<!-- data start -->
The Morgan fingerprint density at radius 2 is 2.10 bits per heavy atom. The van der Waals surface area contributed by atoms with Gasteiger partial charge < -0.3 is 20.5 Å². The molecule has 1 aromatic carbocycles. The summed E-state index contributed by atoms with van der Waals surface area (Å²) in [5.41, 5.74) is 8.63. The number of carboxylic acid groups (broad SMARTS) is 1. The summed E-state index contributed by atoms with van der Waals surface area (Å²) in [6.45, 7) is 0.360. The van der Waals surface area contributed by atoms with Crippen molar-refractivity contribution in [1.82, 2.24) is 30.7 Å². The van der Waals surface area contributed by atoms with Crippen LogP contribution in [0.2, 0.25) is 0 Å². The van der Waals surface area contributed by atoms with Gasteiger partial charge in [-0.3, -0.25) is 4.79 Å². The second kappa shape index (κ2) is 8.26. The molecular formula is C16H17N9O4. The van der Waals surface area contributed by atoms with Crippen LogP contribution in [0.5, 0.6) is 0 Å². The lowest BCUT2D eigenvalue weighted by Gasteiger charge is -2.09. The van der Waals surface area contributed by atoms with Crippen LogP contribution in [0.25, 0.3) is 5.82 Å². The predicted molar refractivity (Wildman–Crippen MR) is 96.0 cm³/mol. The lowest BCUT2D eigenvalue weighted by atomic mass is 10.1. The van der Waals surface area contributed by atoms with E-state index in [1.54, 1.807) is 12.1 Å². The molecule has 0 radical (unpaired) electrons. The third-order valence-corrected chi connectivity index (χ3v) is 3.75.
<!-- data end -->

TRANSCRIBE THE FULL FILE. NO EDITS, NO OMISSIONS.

The Morgan fingerprint density at radius 2 is 2.10 bits per heavy atom. The van der Waals surface area contributed by atoms with Gasteiger partial charge < -0.3 is 20.5 Å². The molecule has 1 aromatic carbocycles. The summed E-state index contributed by atoms with van der Waals surface area (Å²) in [5.41, 5.74) is 8.63. The number of carboxylic acid groups (broad SMARTS) is 1. The summed E-state index contributed by atoms with van der Waals surface area (Å²) in [6.45, 7) is 0.360. The van der Waals surface area contributed by atoms with Crippen molar-refractivity contribution in [1.82, 2.24) is 30.7 Å². The van der Waals surface area contributed by atoms with Crippen LogP contribution in [0.2, 0.25) is 0 Å². The van der Waals surface area contributed by atoms with Gasteiger partial charge in [-0.3, -0.25) is 4.79 Å². The second kappa shape index (κ2) is 8.26. The molecular formula is C16H17N9O4. The van der Waals surface area contributed by atoms with Crippen LogP contribution in [0.5, 0.6) is 0 Å². The lowest BCUT2D eigenvalue weighted by Gasteiger charge is -2.09. The van der Waals surface area contributed by atoms with Crippen LogP contribution in [0.25, 0.3) is 5.82 Å². The predicted molar refractivity (Wildman–Crippen MR) is 96.0 cm³/mol. The lowest BCUT2D eigenvalue weighted by atomic mass is 10.1. The van der Waals surface area contributed by atoms with E-state index in [1.54, 1.807) is 12.1 Å². The molecule has 0 radical (unpaired) electrons. The third-order valence-corrected chi connectivity index (χ3v) is 3.75.